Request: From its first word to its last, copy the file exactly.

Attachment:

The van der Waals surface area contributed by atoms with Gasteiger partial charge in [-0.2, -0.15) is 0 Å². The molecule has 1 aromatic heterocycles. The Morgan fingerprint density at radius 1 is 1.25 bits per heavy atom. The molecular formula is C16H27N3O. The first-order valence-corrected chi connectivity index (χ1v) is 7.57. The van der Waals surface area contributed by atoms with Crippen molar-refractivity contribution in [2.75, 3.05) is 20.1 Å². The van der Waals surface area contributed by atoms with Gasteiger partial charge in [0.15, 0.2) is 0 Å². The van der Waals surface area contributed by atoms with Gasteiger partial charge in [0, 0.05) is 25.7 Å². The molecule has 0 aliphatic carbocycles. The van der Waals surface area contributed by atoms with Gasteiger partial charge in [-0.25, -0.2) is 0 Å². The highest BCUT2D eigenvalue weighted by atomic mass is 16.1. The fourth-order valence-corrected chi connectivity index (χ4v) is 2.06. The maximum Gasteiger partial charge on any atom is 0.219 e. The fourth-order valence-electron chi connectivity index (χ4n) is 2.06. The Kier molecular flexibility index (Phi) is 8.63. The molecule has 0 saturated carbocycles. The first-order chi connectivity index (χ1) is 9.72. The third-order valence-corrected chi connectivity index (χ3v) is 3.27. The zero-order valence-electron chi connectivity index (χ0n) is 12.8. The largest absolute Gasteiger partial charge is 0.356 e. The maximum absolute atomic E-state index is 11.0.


The van der Waals surface area contributed by atoms with Gasteiger partial charge in [-0.2, -0.15) is 0 Å². The molecule has 1 aromatic heterocycles. The Morgan fingerprint density at radius 1 is 1.25 bits per heavy atom. The molecular formula is C16H27N3O. The first-order valence-corrected chi connectivity index (χ1v) is 7.57. The van der Waals surface area contributed by atoms with Crippen molar-refractivity contribution in [2.75, 3.05) is 20.1 Å². The van der Waals surface area contributed by atoms with Gasteiger partial charge in [0.15, 0.2) is 0 Å². The van der Waals surface area contributed by atoms with Gasteiger partial charge in [0, 0.05) is 25.7 Å². The molecule has 0 aliphatic carbocycles. The van der Waals surface area contributed by atoms with Gasteiger partial charge in [-0.25, -0.2) is 0 Å². The highest BCUT2D eigenvalue weighted by atomic mass is 16.1. The fourth-order valence-corrected chi connectivity index (χ4v) is 2.06. The maximum Gasteiger partial charge on any atom is 0.219 e. The fourth-order valence-electron chi connectivity index (χ4n) is 2.06. The Kier molecular flexibility index (Phi) is 8.63. The molecule has 0 saturated carbocycles. The first-order chi connectivity index (χ1) is 9.72. The third-order valence-corrected chi connectivity index (χ3v) is 3.27. The zero-order valence-electron chi connectivity index (χ0n) is 12.8. The largest absolute Gasteiger partial charge is 0.356 e. The maximum absolute atomic E-state index is 11.0.